How working behaviours have changed during the lockdown – and why they might be here to stay thumbnail image Published on 20th July 2020 by Gemma Harding

We are seeing a prevailing shift in the way we work. Slowly, over the course of the last few years, companies far and wide have adopted 21st-century ideas, leading to a rise in remote working, flexibility, and co-working spaces. This cultural shift has only been exacerbated by the recent pandemic, sending it hurtling towards its inevitable conclusion.


Yes, working as we know it has changed.


Now it is as if 10 o’clock is the new 9 o’clock. People don’t feel shackled to the old notion that work has to be a 9-5, Monday to Friday commitment. We can set our own boundaries and fit work around our life rather than the other way around. It is a shift we can’t help but notice; before COVID-19, call volumes around 10-11 were up 1%. Now it is up 17%, undeniably showing people are changing how and when they work. We are also seeing fewer early risers, with calls made in the early hours (after 7 a.m.) dropping by around 5%.


The question is, how will this affect our work post-pandemic? Are these changes here to stay and if so, how can we keep up with the changes?



This change is part of a wider desire for flexibility. It has recently been a cornerstone of discussion surrounding work-life balance. And with workforces shifting younger and younger every year, it is important to acknowledge how much these generations value flexibility.


COVID-19 gave many people their first glimpse at a new way of working. Now they could, reasonably, start when they please. They could take a longer lunch and work later in the evening. Or they could take some time to play with their kids, knowing they can complete their work in a manner that suits them. People can now – to a degree – define what work means to them.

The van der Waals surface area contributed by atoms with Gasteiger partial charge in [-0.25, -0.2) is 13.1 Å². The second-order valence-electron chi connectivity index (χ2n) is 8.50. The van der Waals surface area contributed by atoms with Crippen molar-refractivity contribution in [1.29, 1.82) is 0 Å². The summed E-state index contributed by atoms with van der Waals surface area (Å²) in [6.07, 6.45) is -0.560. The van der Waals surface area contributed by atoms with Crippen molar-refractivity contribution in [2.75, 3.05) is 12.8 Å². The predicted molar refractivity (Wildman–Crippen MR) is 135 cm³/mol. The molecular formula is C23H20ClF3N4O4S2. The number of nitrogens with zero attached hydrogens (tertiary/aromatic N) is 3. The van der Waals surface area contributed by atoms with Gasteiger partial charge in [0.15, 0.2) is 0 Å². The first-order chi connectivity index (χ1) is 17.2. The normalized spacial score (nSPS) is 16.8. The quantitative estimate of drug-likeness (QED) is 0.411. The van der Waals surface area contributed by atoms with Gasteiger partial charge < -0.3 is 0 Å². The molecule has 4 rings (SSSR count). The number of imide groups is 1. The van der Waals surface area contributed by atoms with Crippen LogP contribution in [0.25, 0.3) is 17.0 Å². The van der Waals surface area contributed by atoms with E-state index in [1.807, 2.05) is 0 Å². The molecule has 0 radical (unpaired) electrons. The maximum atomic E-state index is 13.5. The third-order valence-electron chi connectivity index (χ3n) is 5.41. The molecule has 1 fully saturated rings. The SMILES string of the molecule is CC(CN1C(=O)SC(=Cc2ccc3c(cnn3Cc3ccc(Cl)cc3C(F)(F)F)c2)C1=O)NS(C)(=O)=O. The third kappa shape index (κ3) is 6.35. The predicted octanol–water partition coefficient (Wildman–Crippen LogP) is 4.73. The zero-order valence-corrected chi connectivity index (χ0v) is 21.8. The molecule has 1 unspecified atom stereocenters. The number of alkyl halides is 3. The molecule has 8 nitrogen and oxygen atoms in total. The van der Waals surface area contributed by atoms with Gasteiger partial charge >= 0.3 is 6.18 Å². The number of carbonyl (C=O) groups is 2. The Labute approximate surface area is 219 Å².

People like that. And businesses should too; studies show that employees are more loyal to flexible workplaces. Now we have had a taste for it, 45% of people expect it to become a permanent change.


This new sense of freedom can contribute to greater productivity, employee engagement, and personal wellbeing. A business can thrive on this and the increased likelihood of staff retention. It is also a good way to show you care about the mental health of your staff. There are very few downsides, which explains why it has been so important in recent months.


Cause and effect

Consider how a shift in working hours will affect your operations. Customers already have an expectation that we be available at all times. If you want to provide a desirable service, you need to be there 24 hours a day, 7 days a week. Even if they aren’t calling you, they might be emailing you or messaging you on WhatsApp. And good customer service means responding to them immediately. Our approach to communication has changed; it only seems logical our workday should change too.


Indeed, over 60% of people think the traditional eight-hour workday is becoming obsolete. And if we were ever to move to a four-day work week, it would change even more dramatically. This is the thought process behind every business in the country – including your clients. We have all had time to reflect and many of these changes are likely to become permanent.


You have to respond in kind if you want to keep up. Could this shift lead to an increase in calls, especially ones out of hours? You need to be ready for that. While you have to think about flexibility in your own organisation, you must consider how your customers are approaching it too. Time will tell how working lives will change in the UK, but you need to be prepared no matter what comes your way.


Don’t leave your customers out in the cold; ensure they always have someone they can talk to 24 hours a day. At CallCare, our professionals work round the clock to keep your clients satisfied. If you need some extra call centre support, get in touch with one of our team today on 0345 055 8444.